Aaron Lewis sure likes to hear himself talk, even if he is saying the same thing over and over again. Listening to Staind’s new album Chapter V, I couldn’t help but notice how often lead singer Lewis repeats the same refrains throughout his songs. Take the opening track, “Run Away.” Lewis says the words “run away” a whopping 16 times. In “Paper Jesus,” Lewis also repeats the words “It’s what I need” 16 times. I don’t mean to sound like a five year old forced to read Thomas Hardy, but sometimes lead singers should just shut up. Lewis feels the need to dominate every second, often at the expense of Staind’s underrated guitarist, Mike Mushok.
Take the song, “Everything Changes” for example. This is one of the very few songs on the album in which Mushok is allowed to solo (maybe Mushok threatened Lewis with Reservoir Dogs-esque torture if he wasn’t allowed a small bit of glory). This small 45-second chunk is by far the most beautiful segment on the album (if you can call any music by Staind “beautiful”). The solo isn’t anything new; in fact it is very David Gilmour-ish (don’t kill me for making that comparison), which greatly enhances the song and shows Mushok’s aptitude. However, small moments like this are few and far between. Often times, Mushok is reduced to playing mundane power chords. In a couple of songs, Lewis appears to be fighting Mushok’s guitar playing by singing as hard as he can right as Mushock plays his power chords turned up to full volume.
The other two members in the band are barely even heard. In most of the songs, bassist Johnny April’s bass line is nonexistent, showing that bassists like Nirvana’s Krist Novoselic, who can benefit an album, are extremely rare. Drummer Jon Wysocki is mundane at best. For example, in the middle of the album opener, “Run Away,” Lewis actually shuts up for about ten seconds and Mike Mushok also quits his guitar. Perfect time for a great drum solo, right? Not for Jon Wysocki. Wysocki plays this “solo” softly and tentatively, with skill akin to the snare drum solo in my elementary school fourth grade concert band’s rendition of “Hot Cross Buns.”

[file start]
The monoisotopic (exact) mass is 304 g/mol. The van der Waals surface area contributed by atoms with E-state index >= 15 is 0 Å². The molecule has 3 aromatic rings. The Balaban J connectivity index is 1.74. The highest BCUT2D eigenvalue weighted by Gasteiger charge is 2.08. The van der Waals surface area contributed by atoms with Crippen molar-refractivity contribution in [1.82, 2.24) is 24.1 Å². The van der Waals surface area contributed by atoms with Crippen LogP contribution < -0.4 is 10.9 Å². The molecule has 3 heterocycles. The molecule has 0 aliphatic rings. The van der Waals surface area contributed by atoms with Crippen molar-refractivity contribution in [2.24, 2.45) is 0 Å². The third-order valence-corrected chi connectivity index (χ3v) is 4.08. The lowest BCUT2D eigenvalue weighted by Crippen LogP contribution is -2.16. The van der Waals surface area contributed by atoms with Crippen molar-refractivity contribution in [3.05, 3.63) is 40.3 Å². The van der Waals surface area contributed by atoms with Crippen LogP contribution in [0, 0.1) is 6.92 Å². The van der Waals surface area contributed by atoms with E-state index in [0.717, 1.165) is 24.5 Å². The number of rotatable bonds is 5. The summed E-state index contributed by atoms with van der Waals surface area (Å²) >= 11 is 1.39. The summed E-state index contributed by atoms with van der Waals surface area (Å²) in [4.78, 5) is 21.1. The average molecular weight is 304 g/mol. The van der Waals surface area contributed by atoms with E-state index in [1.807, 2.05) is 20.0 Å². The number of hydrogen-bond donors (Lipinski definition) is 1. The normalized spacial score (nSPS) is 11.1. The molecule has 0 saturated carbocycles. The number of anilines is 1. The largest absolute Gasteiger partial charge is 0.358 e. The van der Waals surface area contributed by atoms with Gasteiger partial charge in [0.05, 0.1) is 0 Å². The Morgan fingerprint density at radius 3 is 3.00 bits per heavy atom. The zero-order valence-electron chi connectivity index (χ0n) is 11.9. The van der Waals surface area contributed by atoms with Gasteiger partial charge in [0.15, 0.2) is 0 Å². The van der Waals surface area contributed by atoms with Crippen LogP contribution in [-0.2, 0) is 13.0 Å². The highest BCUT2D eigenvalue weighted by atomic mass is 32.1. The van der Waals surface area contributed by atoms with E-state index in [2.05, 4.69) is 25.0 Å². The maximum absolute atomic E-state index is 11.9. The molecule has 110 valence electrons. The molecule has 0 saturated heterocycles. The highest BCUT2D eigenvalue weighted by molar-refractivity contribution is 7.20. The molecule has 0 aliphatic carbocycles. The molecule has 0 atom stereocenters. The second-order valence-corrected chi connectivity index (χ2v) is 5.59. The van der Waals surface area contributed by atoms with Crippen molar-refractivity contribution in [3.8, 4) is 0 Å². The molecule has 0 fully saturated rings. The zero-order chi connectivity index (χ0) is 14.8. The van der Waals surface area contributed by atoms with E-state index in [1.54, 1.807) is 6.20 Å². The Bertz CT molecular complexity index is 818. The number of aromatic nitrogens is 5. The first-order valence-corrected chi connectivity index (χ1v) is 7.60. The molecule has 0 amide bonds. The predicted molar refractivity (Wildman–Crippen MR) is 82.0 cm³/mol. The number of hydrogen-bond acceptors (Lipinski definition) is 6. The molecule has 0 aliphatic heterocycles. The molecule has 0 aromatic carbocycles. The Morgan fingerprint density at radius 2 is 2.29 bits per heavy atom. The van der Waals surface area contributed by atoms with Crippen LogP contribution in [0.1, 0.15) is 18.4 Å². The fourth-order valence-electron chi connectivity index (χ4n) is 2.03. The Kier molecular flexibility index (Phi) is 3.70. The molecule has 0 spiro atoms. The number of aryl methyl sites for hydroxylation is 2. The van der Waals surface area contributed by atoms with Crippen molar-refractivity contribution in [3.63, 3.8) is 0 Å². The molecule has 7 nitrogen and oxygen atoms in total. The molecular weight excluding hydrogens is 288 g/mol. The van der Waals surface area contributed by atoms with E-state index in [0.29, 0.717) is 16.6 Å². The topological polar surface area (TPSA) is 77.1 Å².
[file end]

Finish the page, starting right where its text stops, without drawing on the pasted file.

Finally, while browsing through the utterly fascinating liner notes, I noticed that the “A & R” was done by Fred Durst. Any time that Fred Durst is in any way, shape or form involved with your album, you know that there’s a problem.
The album isn’t horrible. Single “Right Here,” seventh track “Please” and eighth track “Everything Changes” are all decent songs. Also, in this day and age, it is nice to hear any band with a capable guitarist. But if you want to hear a grunge band with more musical skill, go into the archives and listen to Alice in Chains.
Archived article by Michael Mix